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5 Ways To Avoid Burnout At Work (And Find Inner Peace)

5 Ways To Avoid Burnout At Work (And Find Inner Peace)
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Though much advise has been published on balancing work life and personal life, it doesn’t always match up with your own reality. This is especially the case when it comes to the “life” part of “work-life balance”. It’s true that overworking yourself and allowing for little time to focus on other parts of your life is poor for your well-being and performance at work. It’s also always a bit scary to change a long-standing routine, even if it’s a bad one. And if you’re getting advice that’s detracting too much from work in an attempt to promote leisure, you’re likely to end up more stressed and unsure than you were before.

This last point is what author Matias Dalsgaard noticed during his quest to help people achieve practical work-life balance plans. Rather than advising people on how to escape stressful times completely, his tips take a subtly different approach that focuses on making the most stressful parts of our lives work within the whole system. And, hopefully, you can find some inner peace in the whole thing.

Most people seek some degree of inner peace at work, and it can be difficult to obtain. Work is stressful, and most of us tend to either overwork ourselves or we are, for other reasons, negatively affected by things happening at work.

The struggle to maintain one’s inner peace and avoid burnout has become a standard ingredient of modern working life. Many of us attend seminars on work-life-balance, we see therapists, we meditate, or we seek advice on how to handle stressful careers. The balancing of one’s personal life and work life is a challenge to all of us who aspire to be successful – by whatever relevant metric. It is not surprising that so much is being said and written on the topic.

Unfortunately, I have noticed a tendency to talk about the dangers of burnout at work in terms that provoke fear and panic in the stressed individual rather than lead him or her to slow down. Our methods of discussing the dangers of stress and burnout are too defensive and too reactive. We tend to think that the busyness of work is somehow dangerous, and that we need to balance out the busyness with the emptiness of non-work.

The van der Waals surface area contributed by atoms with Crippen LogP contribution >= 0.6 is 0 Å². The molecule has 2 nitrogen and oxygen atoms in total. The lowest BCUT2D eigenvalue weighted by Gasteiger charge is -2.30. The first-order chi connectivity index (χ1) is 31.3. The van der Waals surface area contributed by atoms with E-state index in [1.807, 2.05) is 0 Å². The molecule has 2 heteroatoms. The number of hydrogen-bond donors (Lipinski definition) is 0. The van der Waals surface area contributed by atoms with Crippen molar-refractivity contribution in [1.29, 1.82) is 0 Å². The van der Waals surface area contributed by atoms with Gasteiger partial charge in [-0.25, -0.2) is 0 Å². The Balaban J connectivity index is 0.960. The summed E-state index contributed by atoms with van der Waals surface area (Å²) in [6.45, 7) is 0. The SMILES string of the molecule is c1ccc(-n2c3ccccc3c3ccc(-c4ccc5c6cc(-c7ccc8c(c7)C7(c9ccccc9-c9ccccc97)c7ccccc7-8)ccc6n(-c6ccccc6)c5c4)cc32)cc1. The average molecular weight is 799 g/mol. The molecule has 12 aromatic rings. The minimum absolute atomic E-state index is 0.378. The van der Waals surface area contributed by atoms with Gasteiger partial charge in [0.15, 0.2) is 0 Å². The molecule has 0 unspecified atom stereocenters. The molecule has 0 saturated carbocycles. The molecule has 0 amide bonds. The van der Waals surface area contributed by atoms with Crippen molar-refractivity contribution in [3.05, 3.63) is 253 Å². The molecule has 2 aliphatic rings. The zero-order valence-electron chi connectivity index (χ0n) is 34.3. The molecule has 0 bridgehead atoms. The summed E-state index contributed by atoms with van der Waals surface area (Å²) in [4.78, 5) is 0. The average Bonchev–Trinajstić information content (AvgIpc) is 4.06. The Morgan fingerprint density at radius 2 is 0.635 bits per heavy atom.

Our emphasis on practices such as meditation, yoga, mindfulness – or simply just periods of nothingness – as means of balancing out the stress of work illustrates this point. All of these things can be good and helpful in their own right, but they all stand for a “letting go” of things. They are defined by inactivity. This logic leads to a kind of life where the “active” is considered to be dangerous and something that should always be balanced out by the “inactive”. We oscillate between the two extremes – fearful of staying too long in any of the camps. This oscillation is stressful in itself.

It would be much better if we had a way of living that could embrace, enjoy, and handle the tough, everyday work life rather than constantly looking for ways to escape it.

I have five suggestions for how this can be accomplished.

1. Work hard

Working hard and achieving results individually or as a team is a source of satisfaction and fulfillment. Do not get trapped in the fear of working too hard and embrace the rush that hard work can give you. If your life becomes nothing but work, you will of course need to take a step back and reconsider your lifestyle. Periods of hard work and excitement should not be avoided – but rather enjoyed. Hard work is part of life, and you should embrace it rather than be afraid of working too hard.

2. Make bold decisions

Burnout centres on the loss of control. People burn out when they start feeling that they are just another brick in the wall, just another cog in the machine. Making bold decisions at work puts you back on track – suddenly it matters how you handle the situation, because the success or failure of a project is wholly down to you. This might sound stressful, and it can be. On the other hand, making bold decisions is invigorating and can inject new purpose into your work, turning you from someone whose life is run by others to someone running their own life.

3. Stimulate your imagination